But California’s haste to expand its DNA database also shows the grave risks — to privacy and liberty — that unregulated familial searches can pose. If other states embrace this tool without adequate protections, they may put all of their DNA databases in legal and political jeopardy.
The biggest immediate concern is that familial searches are racially discriminatory. African-Americans represent about 13 percent of the United States population but 40 percent of the people convicted of felonies every year.
Hank Greely of Stanford Law School has estimated that 17 percent of African-American citizens could be identified through familial searches, compared with only 4 percent of the Caucasian population. Is it fair to subject African-American families to disproportionate genetic surveillance simply because one member of the family committed a crime in the past?
Some proponents of familial searches, like Dr. Frederick Bieber of Harvard Medical School, have insisted that "crime cluster[s] in families,” in language that echoes the discredited eugenic family studies of the early 20th century, with their discriminatory emphasis on “genetic criminality.” In a state with a history of tension between African-American citizens and the police, California’s familial searching policy may provoke a debate that makes the one over racial profiling look tame.
California’s familial searching policy may also jeopardize its attempts to store the DNA not only of convicted felons but of all people who are arrested, whether or not they are ultimately charged. The F.B.I. recently decided not to authorize familial searches, because Thomas Callaghan, the former head of the national DNA database, concluded that they could provoke a political and legal backlash that would threaten the federal government’s recent decision to begin storing DNA samples from arrestees.
Mr. Callaghan’s conclusion was well founded: in 2008, the European Court of Human Rights held that Britain’s decision to store the DNA samples of arrestees violated European privacy guarantees. The court was especially concerned that familial searches of arrestees could threaten the privacy of presumptively innocent people and they have proved less effective than searches of convicted felons' families.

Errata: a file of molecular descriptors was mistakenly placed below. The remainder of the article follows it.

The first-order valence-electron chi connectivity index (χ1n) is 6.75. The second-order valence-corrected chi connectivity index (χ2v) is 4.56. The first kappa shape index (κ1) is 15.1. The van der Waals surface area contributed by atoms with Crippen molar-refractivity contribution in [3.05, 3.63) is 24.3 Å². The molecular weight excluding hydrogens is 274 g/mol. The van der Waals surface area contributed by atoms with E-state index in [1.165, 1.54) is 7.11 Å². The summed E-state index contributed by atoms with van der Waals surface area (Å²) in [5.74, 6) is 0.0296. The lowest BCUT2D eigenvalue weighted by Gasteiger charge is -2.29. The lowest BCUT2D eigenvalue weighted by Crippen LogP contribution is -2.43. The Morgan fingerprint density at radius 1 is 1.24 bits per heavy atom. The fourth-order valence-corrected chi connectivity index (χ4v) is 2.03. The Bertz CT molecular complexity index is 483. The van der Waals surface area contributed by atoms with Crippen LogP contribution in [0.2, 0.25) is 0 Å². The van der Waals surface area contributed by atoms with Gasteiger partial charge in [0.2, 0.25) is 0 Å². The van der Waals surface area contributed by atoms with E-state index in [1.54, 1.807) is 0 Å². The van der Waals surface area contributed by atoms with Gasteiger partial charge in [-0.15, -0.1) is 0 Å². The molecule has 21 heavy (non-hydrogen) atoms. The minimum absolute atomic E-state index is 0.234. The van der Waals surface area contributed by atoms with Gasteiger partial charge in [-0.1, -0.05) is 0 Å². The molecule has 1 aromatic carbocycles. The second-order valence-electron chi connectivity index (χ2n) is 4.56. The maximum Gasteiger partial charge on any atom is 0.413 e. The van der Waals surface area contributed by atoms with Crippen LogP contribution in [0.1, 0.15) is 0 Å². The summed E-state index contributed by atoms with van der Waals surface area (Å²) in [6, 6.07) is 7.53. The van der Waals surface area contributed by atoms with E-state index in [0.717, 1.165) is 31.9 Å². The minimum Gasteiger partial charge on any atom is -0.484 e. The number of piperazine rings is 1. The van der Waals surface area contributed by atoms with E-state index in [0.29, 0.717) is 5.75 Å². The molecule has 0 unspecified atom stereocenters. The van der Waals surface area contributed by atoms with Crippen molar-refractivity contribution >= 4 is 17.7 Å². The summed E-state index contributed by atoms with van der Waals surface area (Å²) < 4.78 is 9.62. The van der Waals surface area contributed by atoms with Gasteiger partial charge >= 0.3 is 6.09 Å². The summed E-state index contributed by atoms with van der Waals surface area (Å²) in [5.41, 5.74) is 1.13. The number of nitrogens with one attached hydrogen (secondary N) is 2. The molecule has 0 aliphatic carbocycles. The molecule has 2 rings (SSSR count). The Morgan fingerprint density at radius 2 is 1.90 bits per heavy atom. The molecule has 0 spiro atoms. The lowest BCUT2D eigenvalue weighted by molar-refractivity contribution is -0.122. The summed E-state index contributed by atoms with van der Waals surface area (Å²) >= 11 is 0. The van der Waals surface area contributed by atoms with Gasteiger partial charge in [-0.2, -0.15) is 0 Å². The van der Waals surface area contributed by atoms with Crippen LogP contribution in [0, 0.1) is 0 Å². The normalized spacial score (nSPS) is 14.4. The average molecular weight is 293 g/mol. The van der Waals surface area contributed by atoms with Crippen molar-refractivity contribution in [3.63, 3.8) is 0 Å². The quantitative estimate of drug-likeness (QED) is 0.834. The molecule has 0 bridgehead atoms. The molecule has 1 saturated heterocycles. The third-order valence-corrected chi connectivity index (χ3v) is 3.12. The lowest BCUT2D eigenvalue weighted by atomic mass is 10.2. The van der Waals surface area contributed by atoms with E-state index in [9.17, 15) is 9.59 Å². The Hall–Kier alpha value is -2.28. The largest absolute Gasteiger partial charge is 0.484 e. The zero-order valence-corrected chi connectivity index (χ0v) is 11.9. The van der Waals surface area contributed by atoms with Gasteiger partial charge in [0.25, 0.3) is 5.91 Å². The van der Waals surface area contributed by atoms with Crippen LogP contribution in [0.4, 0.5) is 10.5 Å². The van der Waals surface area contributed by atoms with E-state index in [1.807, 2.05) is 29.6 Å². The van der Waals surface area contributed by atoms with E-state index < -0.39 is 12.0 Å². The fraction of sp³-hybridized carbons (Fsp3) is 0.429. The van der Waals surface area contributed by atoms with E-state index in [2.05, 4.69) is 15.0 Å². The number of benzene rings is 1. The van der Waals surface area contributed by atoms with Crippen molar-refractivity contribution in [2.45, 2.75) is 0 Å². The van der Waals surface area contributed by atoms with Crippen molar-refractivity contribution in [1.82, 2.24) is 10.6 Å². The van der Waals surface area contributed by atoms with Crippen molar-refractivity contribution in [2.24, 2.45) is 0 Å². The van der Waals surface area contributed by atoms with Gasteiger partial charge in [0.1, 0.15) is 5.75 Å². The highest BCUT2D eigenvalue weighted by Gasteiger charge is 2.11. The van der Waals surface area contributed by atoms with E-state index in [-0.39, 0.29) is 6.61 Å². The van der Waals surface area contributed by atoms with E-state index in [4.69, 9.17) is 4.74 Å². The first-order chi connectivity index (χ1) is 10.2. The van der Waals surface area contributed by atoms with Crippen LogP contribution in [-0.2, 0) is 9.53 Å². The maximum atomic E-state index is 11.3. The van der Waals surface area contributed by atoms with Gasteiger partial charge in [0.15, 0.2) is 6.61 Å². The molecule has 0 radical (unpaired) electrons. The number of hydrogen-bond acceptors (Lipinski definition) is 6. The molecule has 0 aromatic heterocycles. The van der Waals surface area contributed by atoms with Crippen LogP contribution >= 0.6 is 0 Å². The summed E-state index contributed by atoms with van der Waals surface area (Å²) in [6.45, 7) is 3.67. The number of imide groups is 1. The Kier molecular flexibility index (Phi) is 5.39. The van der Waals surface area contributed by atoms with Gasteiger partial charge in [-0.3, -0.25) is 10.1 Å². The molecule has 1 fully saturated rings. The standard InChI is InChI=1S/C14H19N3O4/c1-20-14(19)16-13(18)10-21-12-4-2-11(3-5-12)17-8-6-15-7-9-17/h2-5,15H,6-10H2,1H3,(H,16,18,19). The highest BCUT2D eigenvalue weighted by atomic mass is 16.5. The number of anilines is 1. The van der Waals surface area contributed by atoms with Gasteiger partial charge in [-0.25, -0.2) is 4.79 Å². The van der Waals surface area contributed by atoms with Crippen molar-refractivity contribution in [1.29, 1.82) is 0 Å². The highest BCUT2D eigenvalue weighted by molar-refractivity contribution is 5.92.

California’s decision to include arrestees in its database is now being challenged in federal court. The possibility that the state might authorize familial searches of arrestees in the future may increase the likelihood that appellate judges will hold that including arrestees in the database is an unconstitutional search and seizure.
In addition to being limited, for the moment, to convicted felons, California’s familial searching policy includes another important privacy protection: it limits the use of the searches to cases with "critical public safety implications," in which no search of the offender's crime scene DNA has produced a direct hit or partial match. I can imagine a familial search program with additional limitations, codified in law, that might alleviate privacy concerns: it would be limited to the most serious violent crimes, would only search the familial DNA of convicted felons, not arrestees, and it would prohibit the government from sharing DNA samples with insurance companies, employers or schools, or testing them to predict antisocial behavior in the future rather than to solve violent crimes in the past.
Unfortunately, some proponents of familial searches have refused to endorse these moderate restrictions, which strike a sensible balance between privacy and security. As a result, familial searching of DNA databases may well increase without the “statutory guarantees of privacy” that the National Research Council of the National Academies demanded as early as 1992.
At some point in the not so distant future — if arrestees at a protest scene have their cheeks swabbed to see if their relatives committed minor crimes in the distant past -- we may wish that before rushing to expand the use of DNA databases, we had thought more carefully about the consequences.